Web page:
agencies into the traditional model of
  • Accountability, equity, fiscal integrity and
    efficiency are possible obstacles to innovation
    in public agencies.

Performance Evaluation and Supervision Guidelines
  • Methods for evaluating employee performance have
    been, are, and will always be controversial.
  • No single method works in all situations and
    organizational environments.
  • Instead, key issues and concepts can assist
    criminal justice administrators with the
    performance evaluation process.

Performance Evaluation and Supervision Guidelines
  • Yukls (1981) guidelines include
  • Defining job responsibilities
  • Assigning work, and
  • Setting performance goals.
  • Oettmeier and Wycoffs (1998) model offers three
    levels of evaluation.
  • Individual performance
  • Team level
  • The organizations ability to address problems

Performance Evaluation and Supervision Guidelines
  • 360 Evaluations
  • Recognizes the importance of multiple
    perspectives of employee performance.
  • Encourages input from all those (stakeholders)
    affected by an employees actions.
  • Sacramento PD uses four sources of information.
  • Other programs use as many as nine perspectives.
  • Comprehensive evaluations of officer performance
    enable insight into how successful the officer is
    at achieving organizational or unit goals.

Performance Evaluation and Supervision Guidelines
  • Supervision models are just as diverse.
  • Here again, there is no one best way.
  • Most supervisors organize work into four
  • Traditional management
  • Communication
  • Human resource management
  • Networking

Performance Evaluation and Supervision Guidelines
  • Engel (2004) identified four styles of
    supervision among police supervisors.
  • Traditional supervisors who expect measurable
    outcomes from subordinates
  • Innovative - supervisors who encourage officers
    to be problem solvers
  • Supportive supervisors who act as a buffer
    between officers and management
  • Active supervisors who work actively with
    subordinate employees

Performance Evaluation and Supervision Guidelines
  • Robbins and Judge (2007) identify three skill
    sets of effective supervision.
  • Technical skills specialized knowledge or
  • Human skills the ability to work with and
    motivate people
  • Conceptual skills the ability to analyze and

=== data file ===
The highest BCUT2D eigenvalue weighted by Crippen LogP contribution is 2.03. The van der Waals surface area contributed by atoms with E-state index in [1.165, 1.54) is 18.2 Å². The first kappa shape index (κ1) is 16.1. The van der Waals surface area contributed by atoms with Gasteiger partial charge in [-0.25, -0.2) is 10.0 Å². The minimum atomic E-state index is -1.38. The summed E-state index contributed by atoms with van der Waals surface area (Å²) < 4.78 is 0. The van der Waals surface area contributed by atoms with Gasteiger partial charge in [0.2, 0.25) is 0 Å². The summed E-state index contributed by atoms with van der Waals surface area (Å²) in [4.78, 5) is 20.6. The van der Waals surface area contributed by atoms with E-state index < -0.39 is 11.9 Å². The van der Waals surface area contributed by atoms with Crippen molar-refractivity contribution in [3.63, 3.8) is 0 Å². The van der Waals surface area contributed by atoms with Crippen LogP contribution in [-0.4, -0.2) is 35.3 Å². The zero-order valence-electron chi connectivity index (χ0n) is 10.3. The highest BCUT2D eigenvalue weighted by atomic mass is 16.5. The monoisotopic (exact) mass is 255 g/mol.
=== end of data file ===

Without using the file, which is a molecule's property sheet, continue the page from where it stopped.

diagnose complex situations

Chapter Summary
  • Criminal justice organizations have many goals
    and often these goals contradict and conflict
    with one another.
  • This makes goal consensus difficult.
  • Organizational structure plays a major role in
    how employee evaluation and supervision will
  • The two primary models of employee supervision
    within criminal justice organizations are the
    traditional and human service models of employee
  • Criminal justice administrators face multiple
    challenges when attempting to implement a human
    service model of employee supervision
    (conflicting goals, competing interests and
    fiscal/organizational constraints).

Chapter Summary
  • Guidelines do exist for effective employee
    supervision within criminal justice
  • These guidelines must fit the needs, goals, and
    structures of these organizations.
  • Research identifies the primary work functions of
    criminal justice managers and the work roles of
  • Criminal justice managers use multiple styles of
    supervision and no single style is effective in
    all situations.
  • The effectiveness of a supervision style depends
    on the types of organizational goals pursued by
    the organization.

Thinking Point and Question
  • Captain Jones has just been assigned to command
    the Administrative Division of a large urban
    police department.
  • This division contains a diverse array of line
    and staff functions including
  • Crime records
  • Crime laboratory
  • Special investigations (e.g. internal affairs,
    public integrity unit)
  • Training
  • Human resources

Thinking Point and Question
  • In some units (e.g. crime records) employee
    performance is quantifiable. In others, (e.g.
    internal affairs) it is more difficult to measure
    employee performance.
  • The City Council has just approved a new employee
    merit pay system. Employees who perform
    meritoriously are eligible for up to a five
    percent pay raise.
  • Department policy requires that all employees are
    eligible for merit pay.

Thinking Point and Question
  • Using what you have learned about employee
    performance evaluation systems, develop a system
    that Captain Jones can use to make merit pay
    decisions for his diverse employees. This system
    should insure that
  • Only meritorious employees receive raises, and
  • All employees are eligible regardless of their
    work assignment.